As we move into Christmas, when we might play board games with our families, I want to recommend Talisman to you again. For a quicker game, you can always lower the requirements to level up – this absolutely works and harms nothing. I guarantee that if you go into Talisman in the right spirit you will have an absolute blast. And then, maybe, you’ll fall in love like I did many years ago.

There are so many stories to tell with this game. I hope, and trust, that people will keep writing them.

NOTE: Early in the New Year I’ll be doing another session report. This time it’ll be Talisman with most of the expansions. So look out for that.


  1. Distec says:

    Talisman’s a pretty fun board game, but I’ve definitely had some ruts in a number of play sessions where it seemed like nobody was going to progress by the time the next work day started. Although I’m attributing some of that slowness to the fact some of my peer group aren’t really cut out for this kind of thing.

    I myself am not much of a board game player, so I was surprised by how much of a liking I took to it. I’d definitely recommend it to anybody with a bit of curiosity/interest in these kinds of games. Just make sure your evening is clear.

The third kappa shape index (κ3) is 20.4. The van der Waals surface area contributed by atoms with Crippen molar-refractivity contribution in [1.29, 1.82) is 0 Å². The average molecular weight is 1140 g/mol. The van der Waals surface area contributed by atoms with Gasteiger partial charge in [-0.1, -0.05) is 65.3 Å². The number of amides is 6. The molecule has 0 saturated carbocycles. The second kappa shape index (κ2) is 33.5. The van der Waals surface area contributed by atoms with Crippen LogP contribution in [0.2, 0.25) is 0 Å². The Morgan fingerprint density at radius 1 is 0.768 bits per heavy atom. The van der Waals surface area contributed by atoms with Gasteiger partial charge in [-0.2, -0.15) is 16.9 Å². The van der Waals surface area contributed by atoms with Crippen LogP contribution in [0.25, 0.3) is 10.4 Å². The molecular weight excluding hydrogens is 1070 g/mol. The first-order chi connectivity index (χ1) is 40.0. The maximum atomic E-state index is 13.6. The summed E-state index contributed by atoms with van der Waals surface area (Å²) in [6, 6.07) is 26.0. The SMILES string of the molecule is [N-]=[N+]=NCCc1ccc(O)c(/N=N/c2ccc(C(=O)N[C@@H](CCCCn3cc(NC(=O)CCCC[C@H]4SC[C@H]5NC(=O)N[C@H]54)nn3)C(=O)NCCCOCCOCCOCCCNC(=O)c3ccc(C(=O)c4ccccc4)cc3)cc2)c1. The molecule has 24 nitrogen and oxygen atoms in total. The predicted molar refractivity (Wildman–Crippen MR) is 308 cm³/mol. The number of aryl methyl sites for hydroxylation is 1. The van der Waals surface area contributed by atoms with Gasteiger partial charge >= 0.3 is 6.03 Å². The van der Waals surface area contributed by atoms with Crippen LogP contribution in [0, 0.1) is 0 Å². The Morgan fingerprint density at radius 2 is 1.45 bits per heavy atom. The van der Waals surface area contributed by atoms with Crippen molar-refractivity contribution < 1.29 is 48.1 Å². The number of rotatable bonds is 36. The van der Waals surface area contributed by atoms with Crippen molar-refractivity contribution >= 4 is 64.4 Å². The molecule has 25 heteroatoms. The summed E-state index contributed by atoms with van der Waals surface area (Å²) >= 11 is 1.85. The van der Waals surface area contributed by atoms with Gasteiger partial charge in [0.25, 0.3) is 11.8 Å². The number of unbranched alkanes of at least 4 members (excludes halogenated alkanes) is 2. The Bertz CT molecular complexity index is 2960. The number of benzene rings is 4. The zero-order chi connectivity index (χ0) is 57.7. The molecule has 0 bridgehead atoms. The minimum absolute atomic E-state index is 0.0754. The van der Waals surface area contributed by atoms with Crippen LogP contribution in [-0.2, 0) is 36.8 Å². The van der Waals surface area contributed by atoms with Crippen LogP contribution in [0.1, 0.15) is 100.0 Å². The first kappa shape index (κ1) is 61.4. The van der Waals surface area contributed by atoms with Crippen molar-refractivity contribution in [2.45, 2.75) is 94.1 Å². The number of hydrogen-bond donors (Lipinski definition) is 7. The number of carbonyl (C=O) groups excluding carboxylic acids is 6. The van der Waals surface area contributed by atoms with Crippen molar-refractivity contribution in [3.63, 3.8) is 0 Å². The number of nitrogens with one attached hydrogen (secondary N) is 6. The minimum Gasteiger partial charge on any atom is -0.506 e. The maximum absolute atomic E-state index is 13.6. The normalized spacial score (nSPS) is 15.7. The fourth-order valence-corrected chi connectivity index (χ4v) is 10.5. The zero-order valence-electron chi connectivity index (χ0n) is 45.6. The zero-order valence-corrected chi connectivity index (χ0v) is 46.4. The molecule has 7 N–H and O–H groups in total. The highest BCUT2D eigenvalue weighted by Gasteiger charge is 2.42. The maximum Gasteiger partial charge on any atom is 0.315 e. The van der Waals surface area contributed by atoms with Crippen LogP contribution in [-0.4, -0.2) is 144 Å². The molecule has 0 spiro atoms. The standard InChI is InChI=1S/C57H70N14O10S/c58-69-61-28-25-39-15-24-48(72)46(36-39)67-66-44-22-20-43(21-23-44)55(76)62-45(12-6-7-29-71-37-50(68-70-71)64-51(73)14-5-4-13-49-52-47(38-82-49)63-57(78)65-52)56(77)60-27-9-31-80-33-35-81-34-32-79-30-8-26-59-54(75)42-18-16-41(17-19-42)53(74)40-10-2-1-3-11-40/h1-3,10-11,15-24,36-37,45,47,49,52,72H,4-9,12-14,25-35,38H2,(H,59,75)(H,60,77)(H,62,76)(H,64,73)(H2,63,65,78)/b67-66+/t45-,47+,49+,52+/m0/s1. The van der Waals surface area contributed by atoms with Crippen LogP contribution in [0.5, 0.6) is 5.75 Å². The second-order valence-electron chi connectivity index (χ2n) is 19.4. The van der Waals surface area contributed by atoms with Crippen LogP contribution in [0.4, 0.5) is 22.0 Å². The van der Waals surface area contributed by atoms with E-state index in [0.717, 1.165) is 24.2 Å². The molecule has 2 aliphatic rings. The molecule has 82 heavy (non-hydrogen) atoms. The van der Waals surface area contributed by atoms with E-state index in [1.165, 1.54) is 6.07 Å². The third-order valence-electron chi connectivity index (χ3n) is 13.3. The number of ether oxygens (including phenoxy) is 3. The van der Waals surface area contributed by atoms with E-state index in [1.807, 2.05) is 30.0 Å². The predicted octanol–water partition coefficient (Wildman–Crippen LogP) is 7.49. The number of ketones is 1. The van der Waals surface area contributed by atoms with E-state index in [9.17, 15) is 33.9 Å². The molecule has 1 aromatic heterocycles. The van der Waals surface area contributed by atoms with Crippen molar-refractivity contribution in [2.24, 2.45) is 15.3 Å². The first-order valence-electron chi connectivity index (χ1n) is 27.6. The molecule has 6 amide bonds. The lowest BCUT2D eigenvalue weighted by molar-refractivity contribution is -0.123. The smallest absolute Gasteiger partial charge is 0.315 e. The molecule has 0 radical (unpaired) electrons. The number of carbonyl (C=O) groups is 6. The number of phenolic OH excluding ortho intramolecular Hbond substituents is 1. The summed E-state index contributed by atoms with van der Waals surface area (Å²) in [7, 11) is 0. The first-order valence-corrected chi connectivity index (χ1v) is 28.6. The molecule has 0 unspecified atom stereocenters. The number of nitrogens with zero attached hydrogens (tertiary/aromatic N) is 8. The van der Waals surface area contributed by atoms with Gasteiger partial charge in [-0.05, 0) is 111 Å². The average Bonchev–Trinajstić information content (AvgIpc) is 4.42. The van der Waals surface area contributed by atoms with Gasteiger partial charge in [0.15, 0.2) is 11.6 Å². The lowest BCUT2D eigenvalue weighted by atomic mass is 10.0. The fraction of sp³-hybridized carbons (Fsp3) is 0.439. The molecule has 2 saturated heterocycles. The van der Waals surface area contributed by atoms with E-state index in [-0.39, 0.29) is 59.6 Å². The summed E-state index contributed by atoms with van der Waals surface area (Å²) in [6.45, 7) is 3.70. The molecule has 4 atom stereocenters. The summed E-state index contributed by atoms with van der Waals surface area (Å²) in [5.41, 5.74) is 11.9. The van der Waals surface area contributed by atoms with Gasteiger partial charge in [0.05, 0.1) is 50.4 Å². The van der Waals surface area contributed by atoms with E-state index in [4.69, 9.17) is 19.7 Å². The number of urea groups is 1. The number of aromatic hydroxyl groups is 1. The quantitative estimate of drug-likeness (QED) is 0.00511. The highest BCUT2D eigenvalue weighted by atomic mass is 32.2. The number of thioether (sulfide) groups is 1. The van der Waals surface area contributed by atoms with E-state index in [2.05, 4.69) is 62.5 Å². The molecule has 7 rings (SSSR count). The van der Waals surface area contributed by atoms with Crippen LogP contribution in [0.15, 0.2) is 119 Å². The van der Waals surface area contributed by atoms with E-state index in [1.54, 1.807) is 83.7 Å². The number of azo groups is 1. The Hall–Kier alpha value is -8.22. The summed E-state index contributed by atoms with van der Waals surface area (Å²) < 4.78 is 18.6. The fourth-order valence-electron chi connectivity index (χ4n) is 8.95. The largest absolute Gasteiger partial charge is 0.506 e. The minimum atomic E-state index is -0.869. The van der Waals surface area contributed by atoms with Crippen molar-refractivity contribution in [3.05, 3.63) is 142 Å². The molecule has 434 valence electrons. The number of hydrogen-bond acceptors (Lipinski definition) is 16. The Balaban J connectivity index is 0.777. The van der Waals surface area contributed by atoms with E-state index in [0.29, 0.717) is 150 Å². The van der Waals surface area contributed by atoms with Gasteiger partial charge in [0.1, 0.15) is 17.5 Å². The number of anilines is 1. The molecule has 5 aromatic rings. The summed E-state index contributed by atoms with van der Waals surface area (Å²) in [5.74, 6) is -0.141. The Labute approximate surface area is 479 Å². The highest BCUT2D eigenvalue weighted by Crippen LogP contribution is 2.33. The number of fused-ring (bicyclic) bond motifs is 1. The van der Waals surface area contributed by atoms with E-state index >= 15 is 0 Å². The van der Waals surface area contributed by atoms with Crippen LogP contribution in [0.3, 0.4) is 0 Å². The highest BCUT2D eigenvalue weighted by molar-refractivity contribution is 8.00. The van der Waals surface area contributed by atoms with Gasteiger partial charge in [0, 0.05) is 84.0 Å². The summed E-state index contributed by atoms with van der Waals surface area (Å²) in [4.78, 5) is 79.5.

• Baines says:

      The length really works against it when less than halfway through the game, you already know which two or three players have a chance of winning. Everyone else barring insane shifts in luck are out of the running, at best perhaps able to play kingmaker (or breaker), at worst complete non-factors.

      Heck, sometimes you can know less than ten turns into the game that a particular player has already lost.

      I’ve always thought that Talisman should go full into its randomness and possible variation by embracing a full-on modular board design. Something where you could outright replace the center region with a completely different region, where the outer region was mix-and-matchable from multiple pieces, where additions bolted onto the board (as they appear to now do), and where you could outright change the shape of the board with different placements. Where features could be swapped in and out even within the same board section.

      • Haldurson says:

        I sorta like Talisman, and when I’m in the mood, I don’t even mind the randomness of it. But it does have certain huge flaws that can lead to really annoying situations for one or more of the players in it (sometimes even the player who is winning).
        For example:
        1. Certain endings (namely the original one) wind up being boring as hell, as you have no decisions to make, you are just rolling a die. And depending on luck and other factors, that can go on for far too many turns.
        2. By the standard rules, players are not eliminated when they die, but while they may not be completely out of the game, for all intents and purposes, they might be. On the other hand, if you decide to allow people to drop out out of mercy, you end up with the same problem that other elimination board games have, and that’s that you have players who are stuck watching the game for far too long.